Freelance work is often grueling, but sometimes things may go too far or a client may ask too much. So make sure you know when to say “no.”

Freelance Work: 5 Ways to Know When to Run From a Project

Freelance Work: 5 Ways to Know When to Run From a Project

I work as a freelance writer and graphic designer in my spare time, and for the most part, I have great clients who know what they want, give me a decent amount of freedom, and are prompt with their payments. But some others can be a nightmare!

 

1. Screen Your Clients

 

This is the time when you trust your gut and see what your potential client needs.Click To Tweet

 

It’s okay if clients ask you to lower your prices a bit because they aren’t used to industry standards. But if they’re extremely insistent on prices that you feel are a total rip-off, then run. Run like the wind. This is already a red flag. Other red flags include being rude or extremely indecisive and having unrealistic expectations when it comes to deadlines.

 

2. Go Over the Project in as Much Detail as Possible

The little things may seem like common sense to you, but they may not be as obvious to your potential client. There’s a reason that they’re hiring you. Besides, the clearer you are on the project, the more likely it is that the project will go smoothly, since the client understands the entire process.

 

Sometimes slip-ups do happen, so make sure to let your client know that they can ask you questions about the project when needed. That phrasing is key if you want to avoid a 3 a.m. phone call. Make your business hours clear.

 

TAKE ACTION

Setting boundaries like this is a key step to avoiding burnout. It may also help to outsource some tasks. From hiring help through sources like Fiverr to taking advantage of software like QuickBooks and TurboTax, outsourcing can take a lot of stress off your shoulders.

 

3. Don’t be Afraid to Talk Money

If you can’t talk about money with the client in the beginning process, that’s a bad sign. Whether you freelance on the side or full-time, the bill is the most important part (aside from putting in good work). Too many times, potential clients have asked me to do a project for the sake of “exposure.” Exposure pieces are great if a client has a wide social network and the project isn’t extravagant.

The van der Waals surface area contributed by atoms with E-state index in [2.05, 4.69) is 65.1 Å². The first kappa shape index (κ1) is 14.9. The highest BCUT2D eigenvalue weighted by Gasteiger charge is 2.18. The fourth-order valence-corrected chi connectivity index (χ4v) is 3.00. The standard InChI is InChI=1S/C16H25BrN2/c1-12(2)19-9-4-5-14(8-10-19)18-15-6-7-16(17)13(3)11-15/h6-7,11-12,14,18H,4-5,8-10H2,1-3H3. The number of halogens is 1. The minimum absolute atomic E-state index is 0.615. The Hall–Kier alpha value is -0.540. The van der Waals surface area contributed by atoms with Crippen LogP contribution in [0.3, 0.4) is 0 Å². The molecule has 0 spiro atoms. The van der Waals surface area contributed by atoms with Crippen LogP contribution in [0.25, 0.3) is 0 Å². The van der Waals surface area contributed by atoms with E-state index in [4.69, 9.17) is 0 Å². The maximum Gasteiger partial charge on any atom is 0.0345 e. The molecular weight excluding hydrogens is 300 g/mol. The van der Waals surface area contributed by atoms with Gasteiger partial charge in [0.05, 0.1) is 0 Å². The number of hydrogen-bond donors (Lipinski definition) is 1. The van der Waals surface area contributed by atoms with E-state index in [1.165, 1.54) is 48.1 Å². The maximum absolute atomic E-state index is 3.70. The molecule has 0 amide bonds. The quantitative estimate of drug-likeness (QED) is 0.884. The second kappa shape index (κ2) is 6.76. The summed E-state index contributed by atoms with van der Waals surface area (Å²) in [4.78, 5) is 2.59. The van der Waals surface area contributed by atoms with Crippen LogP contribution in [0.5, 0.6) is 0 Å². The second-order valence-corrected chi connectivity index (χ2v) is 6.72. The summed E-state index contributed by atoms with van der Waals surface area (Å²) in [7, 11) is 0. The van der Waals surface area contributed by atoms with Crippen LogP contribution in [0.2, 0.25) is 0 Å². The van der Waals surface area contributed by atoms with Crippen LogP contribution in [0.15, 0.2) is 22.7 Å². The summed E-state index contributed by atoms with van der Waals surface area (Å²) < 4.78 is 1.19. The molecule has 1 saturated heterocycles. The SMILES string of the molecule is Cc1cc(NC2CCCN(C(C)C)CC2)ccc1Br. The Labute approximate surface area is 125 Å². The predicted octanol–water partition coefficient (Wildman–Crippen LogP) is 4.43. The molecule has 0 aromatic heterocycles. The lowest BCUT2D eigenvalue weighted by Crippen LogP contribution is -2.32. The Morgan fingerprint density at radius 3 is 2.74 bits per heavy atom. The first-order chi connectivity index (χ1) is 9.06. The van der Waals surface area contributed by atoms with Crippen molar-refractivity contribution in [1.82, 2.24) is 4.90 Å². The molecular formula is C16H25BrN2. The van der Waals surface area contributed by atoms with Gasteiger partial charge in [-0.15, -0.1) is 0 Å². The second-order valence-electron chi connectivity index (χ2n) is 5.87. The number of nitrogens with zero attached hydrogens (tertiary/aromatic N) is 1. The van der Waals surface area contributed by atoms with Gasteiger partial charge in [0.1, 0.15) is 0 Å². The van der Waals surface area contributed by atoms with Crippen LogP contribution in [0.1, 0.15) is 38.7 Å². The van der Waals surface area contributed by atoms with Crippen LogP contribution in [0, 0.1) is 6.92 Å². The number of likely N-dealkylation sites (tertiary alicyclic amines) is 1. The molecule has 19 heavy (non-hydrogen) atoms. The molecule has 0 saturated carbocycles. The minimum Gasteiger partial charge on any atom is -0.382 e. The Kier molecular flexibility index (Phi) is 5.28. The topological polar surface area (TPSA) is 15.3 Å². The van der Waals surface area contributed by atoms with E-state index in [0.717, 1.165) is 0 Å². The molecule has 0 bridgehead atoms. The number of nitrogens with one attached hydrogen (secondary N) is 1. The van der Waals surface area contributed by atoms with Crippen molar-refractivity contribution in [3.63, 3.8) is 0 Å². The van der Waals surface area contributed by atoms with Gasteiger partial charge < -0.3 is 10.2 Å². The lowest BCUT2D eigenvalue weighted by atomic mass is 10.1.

But don’t waste your time if there isn’t much of a gain for you. You have to put yourself first.Click To Tweet

 

If you have substantial rates, don’t be afraid to use this time to talk about payment plans and other ways your potential client can afford your rates. When this route doesn’t work, be sure you both know where the door is.

 

4. Follow Up Immediately When You Finish a Project

Anything can happen within a month or two. I have higher returns from clients whom I contacted right away than from those with whom I was more relaxed about contacting. Even if this just means discussing an adjusted payment plan, start a conversation so they’re thinking about it.

 

What does this have to do with running from projects? Nothing. It’s still important to chase and get a return on what you’ve put time and effort into. Never forget that time is money. If you’re good at what you do, don’t do it for free.

 

And last, but not least…

 

5. Know When to Say No

 

Your freelance work is a representation of you. It’s okay to say no when you don’t have time.Click To Tweet

 

You are your most important client. Take care of yourself before you take care of someone else. Say no when a project is way too big for you. Maintain a relationship with that client, but let them know that you’re “not taking projects of that style at this time.” Saying I don’t know is the last thing you want to say – you can always learn. But if a client is super adamant, it isn’t wise to lie.

 

You can also say no if you hate the project. There are times where we need to act like responsible adults and do what we must, but freelance work is also about paving your own path. Don’t forget to enjoy it. And don’t forget that it’s okay to run if you don’t.

 

For more from Author Melody Azani, click here

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